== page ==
What is a stylograph and what are its advantages?
Stylus pens are quite common in technical drawing. Many architects and designers use them when drawing plans manually because of their high quality and precision of line. However, they have many other applications and are also the main choice of thousands of draftsmen, artists, calligraphers and writers all over the world.
Stylograph - what should you pay attention to?
- Refillable stylograph: This stylograph is manually refilled with ink. The stroke of this pen is usually the most precise of all. Its tip is very delicate and can be irreparably damaged by even a slight bump. If cared for, it lasts for an unlimited period of time. It can become clogged with use and therefore requires regular cleaning. It is expensive.
- Disposable pen: Although lovers of the refillable pen sometimes dismiss the disposable pen as a simple pen, this is not exactly true. Their tip is just as thin as that of a refillable, and the stroke is almost as precise. They are much cheaper and come in the same thicknesses. Their lifespan is limited.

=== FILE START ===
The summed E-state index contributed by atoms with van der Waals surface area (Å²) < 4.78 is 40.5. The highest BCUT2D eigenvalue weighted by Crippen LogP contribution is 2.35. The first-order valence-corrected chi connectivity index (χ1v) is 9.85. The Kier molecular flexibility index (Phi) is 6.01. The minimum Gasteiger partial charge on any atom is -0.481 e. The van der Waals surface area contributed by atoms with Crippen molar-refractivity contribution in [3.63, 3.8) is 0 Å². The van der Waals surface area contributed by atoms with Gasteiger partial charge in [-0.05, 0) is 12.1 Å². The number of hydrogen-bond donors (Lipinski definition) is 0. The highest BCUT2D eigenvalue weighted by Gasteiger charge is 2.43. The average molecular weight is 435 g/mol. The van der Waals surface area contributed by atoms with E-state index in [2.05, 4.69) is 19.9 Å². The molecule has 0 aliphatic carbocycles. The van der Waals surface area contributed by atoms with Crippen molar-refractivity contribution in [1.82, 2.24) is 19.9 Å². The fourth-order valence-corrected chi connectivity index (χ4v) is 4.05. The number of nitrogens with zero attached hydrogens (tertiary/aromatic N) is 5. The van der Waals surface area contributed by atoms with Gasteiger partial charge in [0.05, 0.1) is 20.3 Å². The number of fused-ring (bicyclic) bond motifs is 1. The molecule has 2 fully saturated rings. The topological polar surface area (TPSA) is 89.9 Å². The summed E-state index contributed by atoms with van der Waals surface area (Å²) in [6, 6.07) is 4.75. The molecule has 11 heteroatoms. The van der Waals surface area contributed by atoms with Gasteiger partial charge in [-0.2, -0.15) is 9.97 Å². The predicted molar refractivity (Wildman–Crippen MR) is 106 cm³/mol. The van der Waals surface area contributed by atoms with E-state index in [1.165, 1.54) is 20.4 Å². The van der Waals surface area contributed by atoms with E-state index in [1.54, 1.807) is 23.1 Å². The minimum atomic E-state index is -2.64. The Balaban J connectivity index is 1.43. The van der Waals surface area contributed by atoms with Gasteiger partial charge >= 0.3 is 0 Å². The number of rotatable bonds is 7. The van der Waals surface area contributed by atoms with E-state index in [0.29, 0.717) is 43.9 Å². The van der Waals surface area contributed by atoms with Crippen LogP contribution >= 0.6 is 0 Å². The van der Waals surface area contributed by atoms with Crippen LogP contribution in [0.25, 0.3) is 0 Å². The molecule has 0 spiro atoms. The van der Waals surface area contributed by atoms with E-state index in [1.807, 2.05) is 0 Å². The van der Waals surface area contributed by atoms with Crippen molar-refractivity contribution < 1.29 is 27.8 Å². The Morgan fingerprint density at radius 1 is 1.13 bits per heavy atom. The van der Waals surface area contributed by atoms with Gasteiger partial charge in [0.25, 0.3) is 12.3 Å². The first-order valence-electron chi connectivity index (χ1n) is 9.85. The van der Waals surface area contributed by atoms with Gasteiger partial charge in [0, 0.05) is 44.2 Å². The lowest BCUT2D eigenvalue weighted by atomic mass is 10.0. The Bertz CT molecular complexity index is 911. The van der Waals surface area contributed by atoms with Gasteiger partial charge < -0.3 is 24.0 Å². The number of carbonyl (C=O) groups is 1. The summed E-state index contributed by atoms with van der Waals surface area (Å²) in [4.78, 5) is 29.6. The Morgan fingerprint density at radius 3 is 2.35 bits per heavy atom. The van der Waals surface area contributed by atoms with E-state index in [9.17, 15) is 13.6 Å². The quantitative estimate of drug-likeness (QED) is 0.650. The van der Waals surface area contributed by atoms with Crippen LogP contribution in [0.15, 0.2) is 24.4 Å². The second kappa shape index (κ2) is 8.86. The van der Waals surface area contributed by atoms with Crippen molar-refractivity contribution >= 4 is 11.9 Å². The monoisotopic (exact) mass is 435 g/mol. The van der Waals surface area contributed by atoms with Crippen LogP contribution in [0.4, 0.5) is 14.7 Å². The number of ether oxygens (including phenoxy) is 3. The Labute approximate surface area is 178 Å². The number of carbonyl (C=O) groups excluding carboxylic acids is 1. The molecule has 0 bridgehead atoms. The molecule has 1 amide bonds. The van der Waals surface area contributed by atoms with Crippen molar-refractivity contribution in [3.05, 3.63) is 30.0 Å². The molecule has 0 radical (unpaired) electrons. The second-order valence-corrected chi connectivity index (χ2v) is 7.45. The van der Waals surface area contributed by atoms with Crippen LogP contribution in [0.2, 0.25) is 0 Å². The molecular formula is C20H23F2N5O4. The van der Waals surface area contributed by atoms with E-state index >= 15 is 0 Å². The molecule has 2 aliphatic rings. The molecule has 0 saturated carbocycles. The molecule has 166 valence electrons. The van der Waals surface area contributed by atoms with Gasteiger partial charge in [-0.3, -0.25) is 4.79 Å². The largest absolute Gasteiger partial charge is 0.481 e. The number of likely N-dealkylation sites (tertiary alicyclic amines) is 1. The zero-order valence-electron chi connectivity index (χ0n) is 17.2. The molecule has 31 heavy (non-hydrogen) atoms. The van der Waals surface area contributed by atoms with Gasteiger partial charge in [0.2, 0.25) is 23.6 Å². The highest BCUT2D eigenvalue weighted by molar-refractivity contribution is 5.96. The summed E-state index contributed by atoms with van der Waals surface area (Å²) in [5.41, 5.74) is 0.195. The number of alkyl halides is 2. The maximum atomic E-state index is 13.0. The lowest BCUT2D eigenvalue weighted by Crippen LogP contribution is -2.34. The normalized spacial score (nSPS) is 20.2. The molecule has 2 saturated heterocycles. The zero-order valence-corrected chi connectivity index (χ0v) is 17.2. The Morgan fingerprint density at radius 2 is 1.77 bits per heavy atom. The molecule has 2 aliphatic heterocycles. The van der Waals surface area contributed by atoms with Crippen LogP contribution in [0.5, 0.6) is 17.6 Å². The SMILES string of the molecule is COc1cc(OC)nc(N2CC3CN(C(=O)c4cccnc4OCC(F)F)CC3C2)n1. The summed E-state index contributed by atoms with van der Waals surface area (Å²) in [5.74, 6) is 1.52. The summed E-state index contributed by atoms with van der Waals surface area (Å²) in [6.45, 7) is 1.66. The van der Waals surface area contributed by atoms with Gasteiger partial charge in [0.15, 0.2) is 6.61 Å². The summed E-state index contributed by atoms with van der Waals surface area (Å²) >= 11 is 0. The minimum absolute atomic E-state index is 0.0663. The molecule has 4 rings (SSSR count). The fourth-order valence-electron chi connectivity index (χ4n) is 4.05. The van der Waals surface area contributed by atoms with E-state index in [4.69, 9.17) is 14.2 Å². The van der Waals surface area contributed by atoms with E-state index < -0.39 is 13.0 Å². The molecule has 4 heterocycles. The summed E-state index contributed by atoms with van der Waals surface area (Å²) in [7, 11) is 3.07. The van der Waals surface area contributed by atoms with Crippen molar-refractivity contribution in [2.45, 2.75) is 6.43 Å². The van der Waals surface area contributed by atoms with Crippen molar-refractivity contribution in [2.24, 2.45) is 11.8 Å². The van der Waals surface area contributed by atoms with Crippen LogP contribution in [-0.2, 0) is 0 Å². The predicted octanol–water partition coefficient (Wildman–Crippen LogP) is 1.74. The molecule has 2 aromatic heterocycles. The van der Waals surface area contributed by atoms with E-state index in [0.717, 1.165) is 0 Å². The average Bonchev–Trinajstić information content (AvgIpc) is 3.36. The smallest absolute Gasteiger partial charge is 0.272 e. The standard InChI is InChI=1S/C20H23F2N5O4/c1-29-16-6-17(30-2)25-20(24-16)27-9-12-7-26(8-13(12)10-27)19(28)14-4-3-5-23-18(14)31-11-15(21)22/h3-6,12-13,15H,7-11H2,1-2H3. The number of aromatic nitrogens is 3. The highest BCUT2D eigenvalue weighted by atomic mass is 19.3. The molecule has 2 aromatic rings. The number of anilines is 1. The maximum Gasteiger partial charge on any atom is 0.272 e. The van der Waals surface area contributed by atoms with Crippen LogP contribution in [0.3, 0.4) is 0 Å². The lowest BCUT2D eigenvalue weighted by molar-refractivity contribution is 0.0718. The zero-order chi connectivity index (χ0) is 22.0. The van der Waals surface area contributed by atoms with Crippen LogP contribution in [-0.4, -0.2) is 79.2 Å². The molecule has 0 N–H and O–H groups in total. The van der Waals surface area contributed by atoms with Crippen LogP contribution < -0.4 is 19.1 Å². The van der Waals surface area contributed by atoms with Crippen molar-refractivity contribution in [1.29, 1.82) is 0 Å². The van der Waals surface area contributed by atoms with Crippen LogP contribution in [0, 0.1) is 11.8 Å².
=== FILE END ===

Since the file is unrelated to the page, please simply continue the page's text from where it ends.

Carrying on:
- Fountain pen: Although considered a separate instrument in Mexico, in some parts of the world the word "stylograph" refers to a fountain pen. This makes sense, as it is very similar to a refillable stylograph. The fountain pen, however, is usually used only for writing, and its design is more elegant. It is soaked, not refilled.
|Refill||Manual||None||Soaking in ink|
Here is a list of factors to consider when choosing the right stylograph option for you and your situation.
One of the main attractions of stylographs is that they come in different tip thicknesses. You can choose the one that suits you best for each situation. Both disposable and refillable styluses offer tips from 0.03 to 1.2 millimetres.
Very thin tips (between 0.03 and 0.5) are recommended for very fine details in architectural and design drawings. They are often used for drawing ashurados and other types of very thin lines. If you are looking for a stylograph for drawing, we recommend one with a thickness of 0.5 millimetres and upwards.
Type of paper
The stylograph produces a very aesthetic stroke. However, this may not be the case if it is used on the wrong paper, as the ink may smudge or be over-absorbed. This is not a serious problem, but for those seeking the highest possible accuracy, the type of paper can make a huge difference.